Feb 14

'Weird' as genre or as narrative principle/motive?


At first I was surprised that the first two (real) episodes of the podcast was about The Murders in the Rue Morgue. Of course, Poe IS one of the main influences on Lovecraft, but I never saw this particular tale as weird. I DID see Poe's influence on the descriptions of architecture and estates and maybe even on the dreamlike tales like Polaris (although these are maybe and indeed better described as one of his Dunsanian tales).

The podcast made it clear that there ARE many parallels to be found on the weird side of these tales, and I now can see this tale as weird. But to me it also gave rise to a question:

Is there a difference between 'weird tales' and tales wherein the weird is merely a narrative element or a motive? Can we speak of 'true' weird tales when the weird (e.g. cosmic horror) is the main theme? And is there - maybe, who knows - a weird element to be found in most of the (canonical and genre) literature? I also posit this questions because it also touches my idea that the (philosophical/world) view of the reader influences the decision to call something 'weird'. It's a bit like the question asked in the podcast: is Poe racist or the opposite of racist? It is what you read into it. This is not meant as criticism - I like to view the books that I read in light of the anti-antropocentric or the absurd. But still: where are the boundaries of such views - and is there a difference between 'weird literature' and 'literature with weird elements'?

(I hope Arthur Machen will come by on this podcast. I always find it hard to pinpoint to the weird in his tales, although there IS a weird atmosphere about it. I like these tales because I think the horror here is very discrete but at the same time overwhelming.)

We love Machen, and we'll have his story "The Bowmen" out on May 21. You can always find the schedule of upcoming stories on the podcast page here on the website so you can read along (of course we'll also always say what's next on the air).


I think it will be a lot of fun to use the show to try to determine the contours of weird fiction both as a genre and as a "narrative principle." And because we are covering literature from the beginning of modern publishing around 1800 all the way to the present, it will be a lot of fun to see how the things that strike people as weird or unsettling have changed over time. To us, of course, an orangutan isn't weird, but for Poe it was -- and seems really to have shaken his cosmology just as much as learning about the vastness of space.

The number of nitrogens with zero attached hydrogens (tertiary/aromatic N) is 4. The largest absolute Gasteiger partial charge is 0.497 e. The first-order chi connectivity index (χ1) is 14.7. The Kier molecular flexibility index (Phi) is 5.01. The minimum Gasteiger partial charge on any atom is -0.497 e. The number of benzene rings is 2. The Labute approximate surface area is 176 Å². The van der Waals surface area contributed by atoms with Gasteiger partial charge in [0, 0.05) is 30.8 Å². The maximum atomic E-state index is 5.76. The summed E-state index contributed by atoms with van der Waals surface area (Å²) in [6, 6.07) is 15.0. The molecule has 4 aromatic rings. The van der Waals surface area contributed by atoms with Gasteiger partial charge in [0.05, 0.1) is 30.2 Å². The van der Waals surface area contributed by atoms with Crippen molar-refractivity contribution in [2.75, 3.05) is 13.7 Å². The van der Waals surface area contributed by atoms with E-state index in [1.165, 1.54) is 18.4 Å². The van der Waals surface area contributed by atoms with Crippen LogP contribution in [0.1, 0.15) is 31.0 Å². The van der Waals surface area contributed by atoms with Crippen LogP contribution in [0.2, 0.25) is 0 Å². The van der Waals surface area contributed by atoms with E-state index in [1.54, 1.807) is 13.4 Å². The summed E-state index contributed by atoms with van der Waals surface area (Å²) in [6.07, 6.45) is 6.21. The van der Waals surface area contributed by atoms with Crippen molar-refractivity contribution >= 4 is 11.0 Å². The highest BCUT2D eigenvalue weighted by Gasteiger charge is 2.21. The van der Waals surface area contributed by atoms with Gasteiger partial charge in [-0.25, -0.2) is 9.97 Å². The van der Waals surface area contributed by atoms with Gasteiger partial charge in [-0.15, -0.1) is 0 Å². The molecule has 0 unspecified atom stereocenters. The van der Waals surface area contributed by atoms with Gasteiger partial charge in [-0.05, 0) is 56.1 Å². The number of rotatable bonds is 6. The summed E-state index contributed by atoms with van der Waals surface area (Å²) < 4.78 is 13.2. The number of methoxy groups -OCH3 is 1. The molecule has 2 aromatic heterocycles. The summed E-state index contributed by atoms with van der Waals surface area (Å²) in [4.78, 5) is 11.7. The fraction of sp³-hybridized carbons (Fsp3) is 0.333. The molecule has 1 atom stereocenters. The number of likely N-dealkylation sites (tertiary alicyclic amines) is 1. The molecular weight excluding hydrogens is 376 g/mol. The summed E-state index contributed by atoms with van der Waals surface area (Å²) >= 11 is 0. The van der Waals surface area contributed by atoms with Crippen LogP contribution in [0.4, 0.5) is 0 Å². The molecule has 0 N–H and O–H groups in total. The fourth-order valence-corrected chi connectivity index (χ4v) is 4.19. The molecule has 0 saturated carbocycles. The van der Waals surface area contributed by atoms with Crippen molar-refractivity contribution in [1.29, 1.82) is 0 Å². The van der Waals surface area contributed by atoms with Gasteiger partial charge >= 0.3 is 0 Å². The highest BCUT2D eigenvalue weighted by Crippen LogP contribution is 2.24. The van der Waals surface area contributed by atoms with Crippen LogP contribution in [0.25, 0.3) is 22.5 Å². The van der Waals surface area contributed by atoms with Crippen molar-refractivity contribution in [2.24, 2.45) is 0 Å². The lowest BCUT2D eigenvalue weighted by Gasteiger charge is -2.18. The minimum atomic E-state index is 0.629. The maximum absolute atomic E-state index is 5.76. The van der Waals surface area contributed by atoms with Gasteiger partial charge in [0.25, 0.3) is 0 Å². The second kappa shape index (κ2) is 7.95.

Good to hear!

I also like the anachronous approach of the weird and the changing of ideas. I am very curious about the next episodes!

I just listened to the episode about The Frolic by Ligotti. There was a comparison with other tales, periods and genres circling around the weird that i found interesting. I found it also very interesting how the aspect of suburban affluence came into the focus of some horror and weird tales, though Machen already did something like it many years before. (So, I will wait even more eagerly for the Machen episode).

Next time I will read M.R. James for the first time (though I already have a book of him, but there's never enough time to read everything you want to read, you know what I mean).

One of the general issues of our current publishing categories is that "literary fiction," the fiction not defined by a genre like mystery or horror or SF or romance, is often a mish-mosh of the aforementioned "genres." One of the things I love to do when reading fiction that is outside of a genre is try to determine what main genre influences the writer is working with. I believe it is definitely the case that "weird" is often more of a narrative principle today than a pure genre. But the roots go deep and sometimes reading to the tropes can give you clearer sense of the story.